I look at a Jozy Altidore. Jozy was a young kid on the U-17 national team, and he had a choice to make. I remember being in on those conversations with Jozy and his family, and for them it was an easy decision. They said, “Wait, our kid can still get an education? Wait, you guys will pay for his education and he has the opportunity to become a professional player, and he won’t get cut after three months or six months?” “No, because we believe in him and he shows the potential.” They signed up right away and it’s paid off … But now for him to be doing what he’s doing on the national team is what we all envisioned.

And the point at which we see significant professional input on a player’s development happening is getting earlier and earlier, right?

What evolved from Generation Adidas is [our support for] the homegrown player. It protects the team to invest in those younger players, because then they won’t lose them. So they can tag them as a homegrown player and say, “We’ll invest in you. We’ll pay for all your travel, We’ll pay for all your academy, we’ll maybe even pay for your education in some cases.” Toronto FC, for example, have an education program.

For us it’s a great investment. It’s a pretty even split between Adidas and MLS. The league may pay the player’s salary; we’ll then supplement that with college education. We market the program fairly heavily, we take the kids on an international trip, and part of that salary is funded through our investment in the league as a whole.

They’re the future. And the unfortunate thing, and why we believe in MLS so wholeheartedly, is that youth clubs and colleges are not developing players to become professional players. They’re developing players to win trophies. And that doesn’t mean they’re developing players; they’re developing teams to win a trophy. So that defeats the purpose of player development because you’re not developing individuals, you’re developing a team. It’s not to say that they don’t have a place in the landscape, but MLS can fast-track this in a whole new way.

But is there a sense that you end up developing a more sophisticated farm system for players to leave for Europe rather than developing the game in the U.S.?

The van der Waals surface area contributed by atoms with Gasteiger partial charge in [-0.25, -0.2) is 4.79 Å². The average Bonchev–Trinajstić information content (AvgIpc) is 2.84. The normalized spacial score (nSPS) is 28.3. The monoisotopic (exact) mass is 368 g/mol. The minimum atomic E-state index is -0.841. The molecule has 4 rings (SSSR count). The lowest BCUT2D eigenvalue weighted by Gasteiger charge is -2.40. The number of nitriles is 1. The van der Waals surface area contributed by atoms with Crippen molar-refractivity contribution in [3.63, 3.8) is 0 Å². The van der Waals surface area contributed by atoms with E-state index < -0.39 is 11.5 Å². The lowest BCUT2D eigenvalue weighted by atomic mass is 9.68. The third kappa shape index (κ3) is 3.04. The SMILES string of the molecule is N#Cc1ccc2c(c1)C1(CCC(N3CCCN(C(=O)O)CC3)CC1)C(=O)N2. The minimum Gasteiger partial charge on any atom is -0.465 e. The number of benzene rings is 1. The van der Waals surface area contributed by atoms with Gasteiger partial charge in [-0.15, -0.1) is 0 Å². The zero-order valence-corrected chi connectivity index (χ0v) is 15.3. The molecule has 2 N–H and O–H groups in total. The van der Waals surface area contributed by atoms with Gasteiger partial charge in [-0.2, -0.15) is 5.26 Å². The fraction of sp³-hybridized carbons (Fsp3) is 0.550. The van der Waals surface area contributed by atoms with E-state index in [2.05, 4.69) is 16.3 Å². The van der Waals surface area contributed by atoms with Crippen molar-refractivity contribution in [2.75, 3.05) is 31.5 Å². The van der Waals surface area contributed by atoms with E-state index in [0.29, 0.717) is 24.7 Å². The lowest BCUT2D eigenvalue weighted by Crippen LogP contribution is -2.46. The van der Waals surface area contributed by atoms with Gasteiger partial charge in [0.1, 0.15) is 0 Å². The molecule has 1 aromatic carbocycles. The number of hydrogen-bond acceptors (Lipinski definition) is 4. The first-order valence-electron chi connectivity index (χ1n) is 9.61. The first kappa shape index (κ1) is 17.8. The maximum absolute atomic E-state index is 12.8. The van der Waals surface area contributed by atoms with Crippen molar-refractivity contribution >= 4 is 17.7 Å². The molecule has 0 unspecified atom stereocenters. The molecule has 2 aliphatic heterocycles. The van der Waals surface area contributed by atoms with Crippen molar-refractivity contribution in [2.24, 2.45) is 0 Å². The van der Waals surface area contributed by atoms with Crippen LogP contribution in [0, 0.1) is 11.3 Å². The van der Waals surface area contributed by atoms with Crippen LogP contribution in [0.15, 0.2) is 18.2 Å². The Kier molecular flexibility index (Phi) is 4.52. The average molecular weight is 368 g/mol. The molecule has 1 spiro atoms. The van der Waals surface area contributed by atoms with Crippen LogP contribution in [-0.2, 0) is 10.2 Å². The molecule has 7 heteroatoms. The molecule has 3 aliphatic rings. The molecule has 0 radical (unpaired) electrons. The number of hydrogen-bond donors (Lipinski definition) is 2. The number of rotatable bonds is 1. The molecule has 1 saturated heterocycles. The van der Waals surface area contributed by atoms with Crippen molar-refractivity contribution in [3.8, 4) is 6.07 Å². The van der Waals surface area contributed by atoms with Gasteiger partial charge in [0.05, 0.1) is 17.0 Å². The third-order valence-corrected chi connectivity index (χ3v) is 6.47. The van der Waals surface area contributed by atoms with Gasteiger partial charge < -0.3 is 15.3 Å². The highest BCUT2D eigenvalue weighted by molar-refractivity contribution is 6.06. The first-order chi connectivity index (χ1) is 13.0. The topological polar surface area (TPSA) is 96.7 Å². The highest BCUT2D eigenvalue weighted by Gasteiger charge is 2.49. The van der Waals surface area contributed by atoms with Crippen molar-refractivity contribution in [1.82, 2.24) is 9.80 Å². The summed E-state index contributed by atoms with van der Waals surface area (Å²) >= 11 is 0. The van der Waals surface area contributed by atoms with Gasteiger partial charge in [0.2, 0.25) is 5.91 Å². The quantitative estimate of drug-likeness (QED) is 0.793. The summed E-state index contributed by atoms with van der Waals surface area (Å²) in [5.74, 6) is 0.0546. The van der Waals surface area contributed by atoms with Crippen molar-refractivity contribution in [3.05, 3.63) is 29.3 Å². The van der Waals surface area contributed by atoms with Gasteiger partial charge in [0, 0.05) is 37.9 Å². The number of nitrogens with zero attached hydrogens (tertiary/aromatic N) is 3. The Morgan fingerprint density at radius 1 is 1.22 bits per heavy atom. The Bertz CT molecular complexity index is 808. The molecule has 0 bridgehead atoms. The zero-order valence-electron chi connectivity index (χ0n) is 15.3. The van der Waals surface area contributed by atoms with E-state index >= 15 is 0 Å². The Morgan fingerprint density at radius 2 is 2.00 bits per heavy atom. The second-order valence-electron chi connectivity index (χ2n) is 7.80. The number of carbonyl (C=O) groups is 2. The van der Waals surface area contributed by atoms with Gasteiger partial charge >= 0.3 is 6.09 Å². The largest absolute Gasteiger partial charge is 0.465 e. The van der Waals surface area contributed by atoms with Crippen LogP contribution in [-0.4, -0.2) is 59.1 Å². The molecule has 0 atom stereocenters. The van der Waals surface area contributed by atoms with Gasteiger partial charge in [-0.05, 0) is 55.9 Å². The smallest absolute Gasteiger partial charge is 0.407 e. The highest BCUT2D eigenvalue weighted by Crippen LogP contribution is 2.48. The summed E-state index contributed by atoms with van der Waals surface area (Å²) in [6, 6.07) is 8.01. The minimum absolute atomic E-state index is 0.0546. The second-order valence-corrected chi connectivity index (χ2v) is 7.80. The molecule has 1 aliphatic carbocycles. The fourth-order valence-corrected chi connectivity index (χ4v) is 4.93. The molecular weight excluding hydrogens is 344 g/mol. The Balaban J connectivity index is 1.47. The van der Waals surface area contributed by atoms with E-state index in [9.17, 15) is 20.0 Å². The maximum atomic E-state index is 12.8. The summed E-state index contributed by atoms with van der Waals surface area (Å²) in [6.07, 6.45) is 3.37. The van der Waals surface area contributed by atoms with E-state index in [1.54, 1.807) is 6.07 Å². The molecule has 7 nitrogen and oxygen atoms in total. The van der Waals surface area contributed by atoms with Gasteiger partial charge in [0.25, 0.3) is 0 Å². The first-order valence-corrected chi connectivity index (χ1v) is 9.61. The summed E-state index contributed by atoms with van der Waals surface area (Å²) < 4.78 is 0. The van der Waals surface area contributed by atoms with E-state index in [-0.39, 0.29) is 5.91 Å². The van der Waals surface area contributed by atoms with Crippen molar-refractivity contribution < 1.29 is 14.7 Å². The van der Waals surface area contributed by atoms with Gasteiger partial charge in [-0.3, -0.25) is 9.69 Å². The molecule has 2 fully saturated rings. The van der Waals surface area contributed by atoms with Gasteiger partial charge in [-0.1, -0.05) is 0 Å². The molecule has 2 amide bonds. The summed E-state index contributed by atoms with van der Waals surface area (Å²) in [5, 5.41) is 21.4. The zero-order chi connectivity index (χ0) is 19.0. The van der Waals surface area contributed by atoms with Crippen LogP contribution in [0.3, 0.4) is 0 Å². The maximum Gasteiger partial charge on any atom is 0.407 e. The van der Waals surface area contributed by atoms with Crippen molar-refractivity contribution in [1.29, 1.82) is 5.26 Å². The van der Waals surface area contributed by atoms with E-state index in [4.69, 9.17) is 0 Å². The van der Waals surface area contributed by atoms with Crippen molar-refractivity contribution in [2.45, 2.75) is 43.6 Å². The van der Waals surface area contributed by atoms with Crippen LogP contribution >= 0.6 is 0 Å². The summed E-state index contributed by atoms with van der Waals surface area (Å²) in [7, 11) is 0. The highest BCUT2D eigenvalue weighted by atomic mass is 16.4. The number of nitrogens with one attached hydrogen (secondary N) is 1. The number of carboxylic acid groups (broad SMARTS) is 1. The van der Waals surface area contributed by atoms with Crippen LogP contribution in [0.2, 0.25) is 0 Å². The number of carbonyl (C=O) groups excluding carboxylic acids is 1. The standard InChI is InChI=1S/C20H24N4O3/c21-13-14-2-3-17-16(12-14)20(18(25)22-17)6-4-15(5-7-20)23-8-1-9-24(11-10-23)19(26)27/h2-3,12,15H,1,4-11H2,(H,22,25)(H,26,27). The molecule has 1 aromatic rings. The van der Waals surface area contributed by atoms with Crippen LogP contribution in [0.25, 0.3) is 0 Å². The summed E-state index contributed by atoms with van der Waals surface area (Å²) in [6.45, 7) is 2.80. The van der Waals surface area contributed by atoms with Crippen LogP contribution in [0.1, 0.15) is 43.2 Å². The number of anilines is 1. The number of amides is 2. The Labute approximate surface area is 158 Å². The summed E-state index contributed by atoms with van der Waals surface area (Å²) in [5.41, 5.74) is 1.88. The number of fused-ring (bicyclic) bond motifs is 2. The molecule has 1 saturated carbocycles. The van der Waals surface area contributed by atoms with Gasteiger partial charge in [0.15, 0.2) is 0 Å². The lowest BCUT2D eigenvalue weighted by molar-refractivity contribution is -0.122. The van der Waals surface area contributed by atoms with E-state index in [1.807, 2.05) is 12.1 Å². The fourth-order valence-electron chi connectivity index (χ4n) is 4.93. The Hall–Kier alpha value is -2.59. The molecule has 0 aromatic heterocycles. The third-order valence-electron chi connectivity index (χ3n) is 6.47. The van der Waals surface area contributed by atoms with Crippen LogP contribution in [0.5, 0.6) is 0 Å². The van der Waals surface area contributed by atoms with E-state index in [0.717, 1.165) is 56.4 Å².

Jozy. I … secretly, I want him back. I think having a player like that, who’s had international experience, to have Jozy come back into MLS, sends a message to young kids. It says: “Become a pro. If the opportunity presents itself you can go and have an experience abroad, but MLS is just as good, if not better, or different, than any other league in the world. Don’t come back here when you’re at the end of the road.” I’m not as excited about that, but I think if Jozy, say, were to come back in his prime it sends a huge message.

Those meaningful local connections, not just to the U.S. and Canada, but to specific cities and specific soccer scenes, are vitally important for the future, aren’t they?

I think the minute a kid from your hometown comes up through that system, when he shows up on the field, you automatically, one, root for him, two, you support him, and three, now you fall in love with that team. You go, That kid grew up in my neighborhood. When Jozy was playing for the Red Bulls, he was loved. He left, and when that kid comes back some day, if he ever plays for the Red Bulls again, that stadium will go nuts. He’ll connect with so many followers.

And then those kids grow up and take the field themselves …

Those moments take time. It’s now getting to that tipping point where those young kids that were going to the matches are now playing. The players that have now graduated out of MLS are having kids and now you start to build a legacy, now you start to build an inheritance. I grew up in South America. I grew up playing. In the back of our heads, our dream was to play for Chelsea, Real Madrid, Liverpool. We watched Champions League for that, and we were like, “Can you imagine ever playing for one of those teams?” But we didn’t have in our mindset, I want to play for MY club. Instead, we all wanted play for University of Portland. So that’s part of the landscape that’s definitely beginning to change.

Now you go into those markets — and we do a lot of focus groups — we show kids product, we talk to them and ask them who their favorite player is, who their favorite team is. Two years ago, 90 percent of those kids were telling us international clubs. You go into an MLS market now, and you ask those kids their favorite team, 60 percent of those kids have already switched. They’re saying that their favorite club is their local MLS club: Sporting Kansas City, Columbus Crew, Portland Timbers, you name it. It’s really starting to now turn, because those kids are playing through that youth academy system, and more importantly the guy that they’re playing with didn’t get a scholarship to some great school, they got drafted and they’re showing up in MLS on ESPN. Now that hunger starts to come to life.

Filed Under: MLS, Soccer, Graham Parker

Graham Parker writes the Designated Player column for Grantland. He is the chief soccer writer for the Guardian US and an editor at Howler.